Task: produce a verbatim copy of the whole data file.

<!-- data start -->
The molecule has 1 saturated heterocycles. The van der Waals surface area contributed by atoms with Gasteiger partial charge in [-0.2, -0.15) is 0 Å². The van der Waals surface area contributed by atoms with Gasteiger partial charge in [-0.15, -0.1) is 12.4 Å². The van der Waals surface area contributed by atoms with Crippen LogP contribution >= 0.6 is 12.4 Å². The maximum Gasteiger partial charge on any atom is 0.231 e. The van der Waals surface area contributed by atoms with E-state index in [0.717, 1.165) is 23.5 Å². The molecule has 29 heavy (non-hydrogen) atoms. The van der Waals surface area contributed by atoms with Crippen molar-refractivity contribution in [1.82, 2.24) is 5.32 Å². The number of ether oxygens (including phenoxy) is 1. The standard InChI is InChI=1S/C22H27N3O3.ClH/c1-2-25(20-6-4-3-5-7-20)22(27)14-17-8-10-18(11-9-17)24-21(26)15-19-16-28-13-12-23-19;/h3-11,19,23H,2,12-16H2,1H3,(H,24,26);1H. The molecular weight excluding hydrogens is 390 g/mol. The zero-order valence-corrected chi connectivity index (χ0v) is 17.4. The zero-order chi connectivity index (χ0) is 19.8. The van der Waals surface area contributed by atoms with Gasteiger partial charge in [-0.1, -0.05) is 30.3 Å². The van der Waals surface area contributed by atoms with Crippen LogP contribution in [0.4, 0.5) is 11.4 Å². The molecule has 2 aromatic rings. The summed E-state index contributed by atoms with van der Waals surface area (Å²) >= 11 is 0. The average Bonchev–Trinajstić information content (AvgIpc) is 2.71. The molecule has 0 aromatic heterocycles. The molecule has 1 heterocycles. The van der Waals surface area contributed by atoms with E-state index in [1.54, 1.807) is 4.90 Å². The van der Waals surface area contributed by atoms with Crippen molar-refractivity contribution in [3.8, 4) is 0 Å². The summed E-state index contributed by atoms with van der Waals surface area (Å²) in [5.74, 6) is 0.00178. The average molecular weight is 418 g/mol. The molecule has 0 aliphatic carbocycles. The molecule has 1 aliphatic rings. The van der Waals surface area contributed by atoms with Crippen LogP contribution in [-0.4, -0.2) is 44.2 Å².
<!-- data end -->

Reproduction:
The molecule has 1 saturated heterocycles. The van der Waals surface area contributed by atoms with Gasteiger partial charge in [-0.2, -0.15) is 0 Å². The van der Waals surface area contributed by atoms with Gasteiger partial charge in [-0.15, -0.1) is 12.4 Å². The van der Waals surface area contributed by atoms with Crippen LogP contribution >= 0.6 is 12.4 Å². The maximum Gasteiger partial charge on any atom is 0.231 e. The van der Waals surface area contributed by atoms with E-state index in [0.717, 1.165) is 23.5 Å². The molecule has 29 heavy (non-hydrogen) atoms. The van der Waals surface area contributed by atoms with Crippen molar-refractivity contribution in [1.82, 2.24) is 5.32 Å². The number of ether oxygens (including phenoxy) is 1. The standard InChI is InChI=1S/C22H27N3O3.ClH/c1-2-25(20-6-4-3-5-7-20)22(27)14-17-8-10-18(11-9-17)24-21(26)15-19-16-28-13-12-23-19;/h3-11,19,23H,2,12-16H2,1H3,(H,24,26);1H. The molecular weight excluding hydrogens is 390 g/mol. The zero-order valence-corrected chi connectivity index (χ0v) is 17.4. The zero-order chi connectivity index (χ0) is 19.8. The van der Waals surface area contributed by atoms with Gasteiger partial charge in [-0.1, -0.05) is 30.3 Å². The van der Waals surface area contributed by atoms with Crippen LogP contribution in [0.4, 0.5) is 11.4 Å². The molecule has 2 aromatic rings. The summed E-state index contributed by atoms with van der Waals surface area (Å²) >= 11 is 0. The average Bonchev–Trinajstić information content (AvgIpc) is 2.71. The molecule has 0 aromatic heterocycles. The molecule has 1 heterocycles. The van der Waals surface area contributed by atoms with E-state index in [1.54, 1.807) is 4.90 Å². The van der Waals surface area contributed by atoms with Crippen molar-refractivity contribution in [3.8, 4) is 0 Å². The summed E-state index contributed by atoms with van der Waals surface area (Å²) in [5.74, 6) is 0.00178. The average molecular weight is 418 g/mol. The molecule has 0 aliphatic carbocycles. The molecule has 1 aliphatic rings. The van der Waals surface area contributed by atoms with Crippen LogP contribution in [-0.4, -0.2) is 44.2 Å².